Katherine: It’s come a long way! I was forced to wear larger boys’ clothing until recently when Cabela’s came out with their OutfitHER line, which is finally a performance clothing line comparable to high-end menswear. The boys’ clothes were ill-fitting, and many of the female-oriented lines were too lightweight or lacked in performance features. I still have issues with some of my other gear, but I hesitate to credit the issues only to gender. For example, I’d like to see advances in materials that make for lighter weight firearms for long hikes in to the blind and long days on upland hunts. But that could benefit a variety of hunters, not just women.
Have you been personally attacked by anti-hunters and how has this influenced you? Where do you believe such hate comes from and why do you think it is aimed at you in particular? What do you feel is the most appropriate response to such personal attacks?
Katherine: I, fortunately, have not had this experience (yet). I think hunting, like other issues such as abortion or homosexuality, are very charged, and because they are, people feel as though they have a right to attack the other side and behave in ways that wouldn’t be acceptable in other contexts. I firmly believe that what makes our country so great, is that everyone has the right to believe what they want to. That’s my response to anti-hunters: you have a right to be anti-hunting. And I have a right to be pro-hunting. So let’s just be cool with each other and not act like we’re going to change each other’s minds.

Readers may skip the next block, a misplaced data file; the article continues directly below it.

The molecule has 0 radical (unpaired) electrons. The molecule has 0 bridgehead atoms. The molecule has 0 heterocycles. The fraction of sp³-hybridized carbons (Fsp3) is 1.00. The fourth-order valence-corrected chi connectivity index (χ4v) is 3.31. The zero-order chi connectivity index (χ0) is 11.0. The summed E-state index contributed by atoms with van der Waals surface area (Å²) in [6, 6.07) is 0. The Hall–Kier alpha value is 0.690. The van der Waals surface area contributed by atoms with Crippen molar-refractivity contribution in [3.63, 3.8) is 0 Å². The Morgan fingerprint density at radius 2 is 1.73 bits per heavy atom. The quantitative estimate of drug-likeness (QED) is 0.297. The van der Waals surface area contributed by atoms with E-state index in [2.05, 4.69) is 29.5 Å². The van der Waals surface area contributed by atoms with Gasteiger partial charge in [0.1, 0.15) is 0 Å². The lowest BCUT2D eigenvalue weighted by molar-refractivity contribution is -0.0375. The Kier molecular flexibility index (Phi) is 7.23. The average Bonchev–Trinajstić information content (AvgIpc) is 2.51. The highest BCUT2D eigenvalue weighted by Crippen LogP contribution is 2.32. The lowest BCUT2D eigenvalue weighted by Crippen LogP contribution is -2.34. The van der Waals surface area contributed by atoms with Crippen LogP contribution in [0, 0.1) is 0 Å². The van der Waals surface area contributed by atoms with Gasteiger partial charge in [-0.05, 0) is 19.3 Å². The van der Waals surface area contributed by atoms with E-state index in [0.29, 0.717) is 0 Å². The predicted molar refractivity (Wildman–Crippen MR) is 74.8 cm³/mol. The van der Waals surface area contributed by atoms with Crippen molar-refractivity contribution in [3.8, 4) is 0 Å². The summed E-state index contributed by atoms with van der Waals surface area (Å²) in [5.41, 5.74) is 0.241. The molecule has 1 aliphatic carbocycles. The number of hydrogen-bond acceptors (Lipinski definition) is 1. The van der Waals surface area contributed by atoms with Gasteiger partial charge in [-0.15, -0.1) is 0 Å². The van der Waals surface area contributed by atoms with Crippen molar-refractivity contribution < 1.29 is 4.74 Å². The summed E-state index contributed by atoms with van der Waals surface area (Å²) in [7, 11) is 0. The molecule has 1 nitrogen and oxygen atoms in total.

What would you like other hunters and non-hunters to know about you as a hunter/huntress?
Katherine: I’d like people to know that, more than anything, I’m in this to enjoy the outdoors and to have a good time. I work a desk job the rest of the time, and don’t get to enjoy fresh air and sunshine as often as I would like. For me, it’s just as much about enjoying the walk in, as it is about bagging a monster turkey. It’s also about seeing the joy on the faces of my husband and my stepsons when they get an animal, and about us spending time together as a couple or as a family. That time together is priceless to me, and it doesn’t matter if we get two ducks or twenty.